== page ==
This Implementation Framework draws on the substantial findings of the Report. It has been further developed through a series of dialogue papers, workbooks and roundtables.[iii] In particular, two thought leader roundtables were held, alongside workshops with Waminda Women’s Health and Welfare Aboriginal Corporation in New South Wales, Marninwarntikura Women’s Resource Centre in Western Australia, the Kimberley Aboriginal Women’s Roundtable, a session at the Australian Institute of Aboriginal and Torres Strait Islander Studies (AIATSIS) 2021 conference, and many online presentations to community groups.
The Implementation Framework has also been informed by several theoretical methods. To design the Implementation Framework, Mariana Mazzucato’s mission maps were used to help link diverse but interconnected projects that work toward large-scale social, ecological and economic goals.[iv] Other influential systems change resources used include the School of Systems Change,[v] the Systems Change Observatory (SCO) at the Skoll Centre of Social Entrepreneurship, Saïd Business School[vi] and Oxfam’s Conceptual Framework on Women’s Economic Empowerment.[vii]
Many specialist voices have also contributed to the Implementation Framework. Special thanks to Karabena Consulting[viii] in mapping out a vision for First Nations gender justice and equality. Ingrid Burkett, Co-Director of the Yunus Social Business Centre[ix] and Cathy Hunt, the Executive Director of Women of the World Australia,[x] provided support in developing networks for action. The visionary work of Danjoo Koorliny’s large-scale Aboriginal systems change project in Western Australia, looking to 2029 and beyond,[xi] has been of inspiration in pursuing a First Nations women’s-led approach to systems change. Katie Stubley from the Centre for Social Impact[xii] has provided invaluable advice for how to see systems, as well as the 101 on systems practices.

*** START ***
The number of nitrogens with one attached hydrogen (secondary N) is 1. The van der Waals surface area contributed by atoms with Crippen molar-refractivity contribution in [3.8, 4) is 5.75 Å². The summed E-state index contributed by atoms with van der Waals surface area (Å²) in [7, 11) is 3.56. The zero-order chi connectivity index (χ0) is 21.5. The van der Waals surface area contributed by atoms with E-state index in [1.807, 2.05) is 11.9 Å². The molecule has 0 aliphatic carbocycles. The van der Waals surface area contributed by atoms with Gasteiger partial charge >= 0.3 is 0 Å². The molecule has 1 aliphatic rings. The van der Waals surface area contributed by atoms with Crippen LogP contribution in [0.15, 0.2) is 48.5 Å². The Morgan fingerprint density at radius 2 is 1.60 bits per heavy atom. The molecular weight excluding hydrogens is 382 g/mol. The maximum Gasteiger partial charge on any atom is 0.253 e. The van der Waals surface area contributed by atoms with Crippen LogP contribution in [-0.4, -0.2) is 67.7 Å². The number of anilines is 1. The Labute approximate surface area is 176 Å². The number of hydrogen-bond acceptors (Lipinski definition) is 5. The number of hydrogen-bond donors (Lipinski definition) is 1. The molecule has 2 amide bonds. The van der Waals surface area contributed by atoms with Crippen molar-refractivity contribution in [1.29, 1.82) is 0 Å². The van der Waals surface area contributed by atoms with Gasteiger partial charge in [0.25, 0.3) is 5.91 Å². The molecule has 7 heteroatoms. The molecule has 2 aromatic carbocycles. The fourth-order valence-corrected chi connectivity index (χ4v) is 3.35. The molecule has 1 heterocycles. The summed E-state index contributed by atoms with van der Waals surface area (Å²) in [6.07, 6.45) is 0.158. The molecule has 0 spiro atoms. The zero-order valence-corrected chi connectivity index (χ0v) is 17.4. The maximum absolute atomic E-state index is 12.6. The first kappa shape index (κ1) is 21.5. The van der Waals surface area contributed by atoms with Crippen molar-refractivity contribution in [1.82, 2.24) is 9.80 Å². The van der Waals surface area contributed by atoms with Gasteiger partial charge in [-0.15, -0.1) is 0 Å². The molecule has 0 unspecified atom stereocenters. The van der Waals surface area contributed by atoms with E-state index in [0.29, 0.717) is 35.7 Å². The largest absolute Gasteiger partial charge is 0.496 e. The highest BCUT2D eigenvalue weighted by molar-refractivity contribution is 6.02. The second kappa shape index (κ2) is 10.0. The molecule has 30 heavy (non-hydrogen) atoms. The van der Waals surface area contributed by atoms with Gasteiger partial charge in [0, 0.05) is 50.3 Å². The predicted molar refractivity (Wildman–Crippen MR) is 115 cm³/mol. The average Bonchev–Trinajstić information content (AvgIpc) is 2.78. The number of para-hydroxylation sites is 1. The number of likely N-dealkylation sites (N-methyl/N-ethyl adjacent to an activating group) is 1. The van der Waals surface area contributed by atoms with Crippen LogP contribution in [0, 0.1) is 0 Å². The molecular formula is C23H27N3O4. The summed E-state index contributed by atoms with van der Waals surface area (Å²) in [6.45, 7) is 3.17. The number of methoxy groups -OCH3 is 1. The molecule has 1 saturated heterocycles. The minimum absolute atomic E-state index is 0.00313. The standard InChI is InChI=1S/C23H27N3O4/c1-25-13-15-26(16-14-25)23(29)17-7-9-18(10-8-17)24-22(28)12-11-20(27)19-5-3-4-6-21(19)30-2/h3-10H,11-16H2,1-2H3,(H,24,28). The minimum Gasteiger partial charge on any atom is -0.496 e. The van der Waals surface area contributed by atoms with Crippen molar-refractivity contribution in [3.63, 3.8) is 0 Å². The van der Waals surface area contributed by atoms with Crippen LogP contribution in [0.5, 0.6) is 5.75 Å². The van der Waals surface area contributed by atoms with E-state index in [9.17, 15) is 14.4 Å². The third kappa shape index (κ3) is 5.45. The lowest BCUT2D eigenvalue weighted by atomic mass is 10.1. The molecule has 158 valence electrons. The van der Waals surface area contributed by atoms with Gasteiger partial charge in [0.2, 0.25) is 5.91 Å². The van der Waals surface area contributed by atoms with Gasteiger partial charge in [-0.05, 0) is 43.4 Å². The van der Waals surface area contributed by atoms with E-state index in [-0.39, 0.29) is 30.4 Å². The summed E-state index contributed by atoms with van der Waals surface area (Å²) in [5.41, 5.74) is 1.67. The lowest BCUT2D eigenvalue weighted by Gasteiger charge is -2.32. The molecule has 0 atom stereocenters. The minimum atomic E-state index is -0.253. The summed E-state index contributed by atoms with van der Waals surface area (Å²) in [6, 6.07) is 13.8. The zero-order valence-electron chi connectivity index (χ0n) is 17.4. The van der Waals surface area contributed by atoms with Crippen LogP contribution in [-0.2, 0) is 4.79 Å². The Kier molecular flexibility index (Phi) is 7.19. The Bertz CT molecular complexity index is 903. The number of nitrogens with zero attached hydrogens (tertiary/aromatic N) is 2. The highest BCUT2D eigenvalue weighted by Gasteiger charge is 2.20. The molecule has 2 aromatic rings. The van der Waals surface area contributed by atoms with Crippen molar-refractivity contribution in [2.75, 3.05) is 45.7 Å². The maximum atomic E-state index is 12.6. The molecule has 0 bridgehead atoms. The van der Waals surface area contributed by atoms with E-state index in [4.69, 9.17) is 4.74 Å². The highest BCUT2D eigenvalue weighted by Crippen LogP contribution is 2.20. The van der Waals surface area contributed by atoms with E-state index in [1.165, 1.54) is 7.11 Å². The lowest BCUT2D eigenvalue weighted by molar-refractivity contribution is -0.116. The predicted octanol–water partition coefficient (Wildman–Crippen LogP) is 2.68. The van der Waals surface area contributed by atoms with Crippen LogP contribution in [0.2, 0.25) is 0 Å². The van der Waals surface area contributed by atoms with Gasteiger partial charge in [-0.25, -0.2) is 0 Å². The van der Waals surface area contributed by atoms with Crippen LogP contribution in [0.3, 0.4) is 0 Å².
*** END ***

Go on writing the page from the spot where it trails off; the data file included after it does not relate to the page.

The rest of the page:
Lastly, this Implementation Framework reflects the UN Women’s multigenerational campaign: ’Generation Equality: Realizing women’s rights for an equal future’.[xiii] The campaign has formed action coalitions within thematic spaces to drive systemic change. This Implementation Framework is the beginning of a similar approach for First Nations women and girls in Australia—it lays the groundwork for a First Nations women’s agenda to unite multiple stakeholders to achieve gender equality.
Navigating this Implementation Framework
This Implementation Framework is set out in two parts.
The first part considers how to progress the implementation of Wiyi Yani U Thangani through a system thinking and practice approach. It is divided into the following sections:
- defining a vision for First Nations gender justice and equality;
- outlining system change practices; and
- presenting a set of ‘ways of working’.